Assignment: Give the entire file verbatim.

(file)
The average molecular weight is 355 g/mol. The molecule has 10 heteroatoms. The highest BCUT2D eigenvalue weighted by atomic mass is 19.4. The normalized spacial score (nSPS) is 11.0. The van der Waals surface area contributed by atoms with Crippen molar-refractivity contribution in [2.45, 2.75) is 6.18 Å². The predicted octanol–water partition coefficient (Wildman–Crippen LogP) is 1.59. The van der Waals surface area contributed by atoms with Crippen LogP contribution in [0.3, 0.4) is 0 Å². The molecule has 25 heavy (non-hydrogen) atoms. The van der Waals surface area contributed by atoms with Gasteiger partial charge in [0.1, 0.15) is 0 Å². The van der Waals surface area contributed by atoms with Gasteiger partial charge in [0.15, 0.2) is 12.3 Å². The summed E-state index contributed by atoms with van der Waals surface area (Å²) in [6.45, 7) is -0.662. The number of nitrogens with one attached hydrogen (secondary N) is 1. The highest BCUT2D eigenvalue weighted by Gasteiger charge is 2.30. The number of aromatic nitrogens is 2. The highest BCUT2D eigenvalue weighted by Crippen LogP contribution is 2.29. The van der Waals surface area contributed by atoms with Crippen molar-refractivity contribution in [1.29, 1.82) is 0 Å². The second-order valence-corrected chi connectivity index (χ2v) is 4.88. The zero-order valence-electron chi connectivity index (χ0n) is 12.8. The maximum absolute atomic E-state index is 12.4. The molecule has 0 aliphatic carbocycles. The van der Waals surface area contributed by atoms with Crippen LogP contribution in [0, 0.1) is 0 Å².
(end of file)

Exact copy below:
The average molecular weight is 355 g/mol. The molecule has 10 heteroatoms. The highest BCUT2D eigenvalue weighted by atomic mass is 19.4. The normalized spacial score (nSPS) is 11.0. The van der Waals surface area contributed by atoms with Crippen molar-refractivity contribution in [2.45, 2.75) is 6.18 Å². The predicted octanol–water partition coefficient (Wildman–Crippen LogP) is 1.59. The van der Waals surface area contributed by atoms with Crippen LogP contribution in [0.3, 0.4) is 0 Å². The molecule has 25 heavy (non-hydrogen) atoms. The van der Waals surface area contributed by atoms with Gasteiger partial charge in [0.1, 0.15) is 0 Å². The van der Waals surface area contributed by atoms with Gasteiger partial charge in [0.15, 0.2) is 12.3 Å². The summed E-state index contributed by atoms with van der Waals surface area (Å²) in [6.45, 7) is -0.662. The number of nitrogens with one attached hydrogen (secondary N) is 1. The highest BCUT2D eigenvalue weighted by Gasteiger charge is 2.30. The number of aromatic nitrogens is 2. The highest BCUT2D eigenvalue weighted by Crippen LogP contribution is 2.29. The van der Waals surface area contributed by atoms with Crippen molar-refractivity contribution in [1.29, 1.82) is 0 Å². The second-order valence-corrected chi connectivity index (χ2v) is 4.88. The zero-order valence-electron chi connectivity index (χ0n) is 12.8. The maximum absolute atomic E-state index is 12.4. The molecule has 0 aliphatic carbocycles. The van der Waals surface area contributed by atoms with Crippen LogP contribution in [0, 0.1) is 0 Å².